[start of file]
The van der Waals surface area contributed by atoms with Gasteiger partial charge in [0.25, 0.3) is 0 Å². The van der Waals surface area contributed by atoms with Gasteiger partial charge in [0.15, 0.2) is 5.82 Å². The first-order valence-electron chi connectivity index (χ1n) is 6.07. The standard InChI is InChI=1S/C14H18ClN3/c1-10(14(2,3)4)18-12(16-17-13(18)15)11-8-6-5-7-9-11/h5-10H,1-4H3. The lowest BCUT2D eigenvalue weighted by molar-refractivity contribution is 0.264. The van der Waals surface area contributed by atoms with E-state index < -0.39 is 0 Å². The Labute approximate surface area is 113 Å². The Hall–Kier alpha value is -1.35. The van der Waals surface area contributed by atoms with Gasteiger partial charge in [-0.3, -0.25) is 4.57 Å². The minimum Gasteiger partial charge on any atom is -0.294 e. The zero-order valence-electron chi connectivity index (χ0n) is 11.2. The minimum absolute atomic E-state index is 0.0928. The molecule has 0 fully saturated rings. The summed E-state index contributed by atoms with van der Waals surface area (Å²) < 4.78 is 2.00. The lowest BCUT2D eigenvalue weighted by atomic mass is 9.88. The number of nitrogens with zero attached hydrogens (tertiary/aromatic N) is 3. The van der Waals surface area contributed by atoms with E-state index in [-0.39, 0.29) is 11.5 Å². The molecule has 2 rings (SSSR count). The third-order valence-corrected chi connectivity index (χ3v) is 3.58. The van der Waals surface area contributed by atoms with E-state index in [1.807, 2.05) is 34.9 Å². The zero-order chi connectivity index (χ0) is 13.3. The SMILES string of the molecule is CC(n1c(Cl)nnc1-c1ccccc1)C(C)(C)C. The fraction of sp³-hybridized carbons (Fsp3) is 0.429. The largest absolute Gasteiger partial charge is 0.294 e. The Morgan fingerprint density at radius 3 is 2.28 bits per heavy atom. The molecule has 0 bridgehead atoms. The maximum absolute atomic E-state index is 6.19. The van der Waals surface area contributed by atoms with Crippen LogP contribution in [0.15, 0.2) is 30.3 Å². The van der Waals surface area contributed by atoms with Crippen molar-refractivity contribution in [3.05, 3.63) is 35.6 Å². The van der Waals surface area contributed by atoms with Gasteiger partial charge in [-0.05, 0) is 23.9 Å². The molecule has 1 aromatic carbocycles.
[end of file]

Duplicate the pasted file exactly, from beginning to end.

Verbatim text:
The van der Waals surface area contributed by atoms with Gasteiger partial charge in [0.25, 0.3) is 0 Å². The van der Waals surface area contributed by atoms with Gasteiger partial charge in [0.15, 0.2) is 5.82 Å². The first-order valence-electron chi connectivity index (χ1n) is 6.07. The standard InChI is InChI=1S/C14H18ClN3/c1-10(14(2,3)4)18-12(16-17-13(18)15)11-8-6-5-7-9-11/h5-10H,1-4H3. The lowest BCUT2D eigenvalue weighted by molar-refractivity contribution is 0.264. The van der Waals surface area contributed by atoms with E-state index < -0.39 is 0 Å². The Labute approximate surface area is 113 Å². The Hall–Kier alpha value is -1.35. The van der Waals surface area contributed by atoms with Gasteiger partial charge in [-0.3, -0.25) is 4.57 Å². The minimum Gasteiger partial charge on any atom is -0.294 e. The zero-order valence-electron chi connectivity index (χ0n) is 11.2. The minimum absolute atomic E-state index is 0.0928. The molecule has 0 fully saturated rings. The summed E-state index contributed by atoms with van der Waals surface area (Å²) < 4.78 is 2.00. The lowest BCUT2D eigenvalue weighted by atomic mass is 9.88. The number of nitrogens with zero attached hydrogens (tertiary/aromatic N) is 3. The van der Waals surface area contributed by atoms with E-state index in [-0.39, 0.29) is 11.5 Å². The molecule has 2 rings (SSSR count). The third-order valence-corrected chi connectivity index (χ3v) is 3.58. The van der Waals surface area contributed by atoms with E-state index in [1.807, 2.05) is 34.9 Å². The zero-order chi connectivity index (χ0) is 13.3. The SMILES string of the molecule is CC(n1c(Cl)nnc1-c1ccccc1)C(C)(C)C. The fraction of sp³-hybridized carbons (Fsp3) is 0.429. The largest absolute Gasteiger partial charge is 0.294 e. The Morgan fingerprint density at radius 3 is 2.28 bits per heavy atom. The molecule has 0 bridgehead atoms. The maximum absolute atomic E-state index is 6.19. The van der Waals surface area contributed by atoms with Crippen LogP contribution in [0.15, 0.2) is 30.3 Å². The van der Waals surface area contributed by atoms with Crippen molar-refractivity contribution in [3.05, 3.63) is 35.6 Å². The van der Waals surface area contributed by atoms with Gasteiger partial charge in [-0.05, 0) is 23.9 Å². The molecule has 1 aromatic carbocycles.